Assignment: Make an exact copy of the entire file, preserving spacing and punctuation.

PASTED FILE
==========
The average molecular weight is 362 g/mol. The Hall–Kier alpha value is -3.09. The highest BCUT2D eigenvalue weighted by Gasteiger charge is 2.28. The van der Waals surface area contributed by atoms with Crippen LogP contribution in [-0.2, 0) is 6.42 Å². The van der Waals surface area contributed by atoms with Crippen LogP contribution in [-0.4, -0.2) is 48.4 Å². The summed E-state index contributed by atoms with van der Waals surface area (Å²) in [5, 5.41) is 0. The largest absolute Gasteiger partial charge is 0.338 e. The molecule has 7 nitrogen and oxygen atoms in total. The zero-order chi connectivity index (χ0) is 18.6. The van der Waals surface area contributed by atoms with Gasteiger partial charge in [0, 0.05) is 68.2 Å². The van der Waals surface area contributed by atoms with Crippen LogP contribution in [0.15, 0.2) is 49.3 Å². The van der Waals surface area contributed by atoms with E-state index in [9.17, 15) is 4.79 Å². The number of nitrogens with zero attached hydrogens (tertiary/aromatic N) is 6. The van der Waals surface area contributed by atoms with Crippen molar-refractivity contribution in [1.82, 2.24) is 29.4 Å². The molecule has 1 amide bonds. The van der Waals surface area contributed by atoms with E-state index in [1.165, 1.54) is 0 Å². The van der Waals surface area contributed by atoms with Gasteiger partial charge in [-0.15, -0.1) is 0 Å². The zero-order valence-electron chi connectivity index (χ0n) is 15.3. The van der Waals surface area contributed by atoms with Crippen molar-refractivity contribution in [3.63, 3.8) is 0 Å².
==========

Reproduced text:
The average molecular weight is 362 g/mol. The Hall–Kier alpha value is -3.09. The highest BCUT2D eigenvalue weighted by Gasteiger charge is 2.28. The van der Waals surface area contributed by atoms with Crippen LogP contribution in [-0.2, 0) is 6.42 Å². The van der Waals surface area contributed by atoms with Crippen LogP contribution in [-0.4, -0.2) is 48.4 Å². The summed E-state index contributed by atoms with van der Waals surface area (Å²) in [5, 5.41) is 0. The largest absolute Gasteiger partial charge is 0.338 e. The molecule has 7 nitrogen and oxygen atoms in total. The zero-order chi connectivity index (χ0) is 18.6. The van der Waals surface area contributed by atoms with Gasteiger partial charge in [0, 0.05) is 68.2 Å². The van der Waals surface area contributed by atoms with Crippen LogP contribution in [0.15, 0.2) is 49.3 Å². The van der Waals surface area contributed by atoms with E-state index in [9.17, 15) is 4.79 Å². The number of nitrogens with zero attached hydrogens (tertiary/aromatic N) is 6. The van der Waals surface area contributed by atoms with Crippen molar-refractivity contribution in [1.82, 2.24) is 29.4 Å². The molecule has 1 amide bonds. The van der Waals surface area contributed by atoms with E-state index in [1.165, 1.54) is 0 Å². The van der Waals surface area contributed by atoms with Gasteiger partial charge in [-0.15, -0.1) is 0 Å². The zero-order valence-electron chi connectivity index (χ0n) is 15.3. The van der Waals surface area contributed by atoms with Crippen molar-refractivity contribution in [3.63, 3.8) is 0 Å².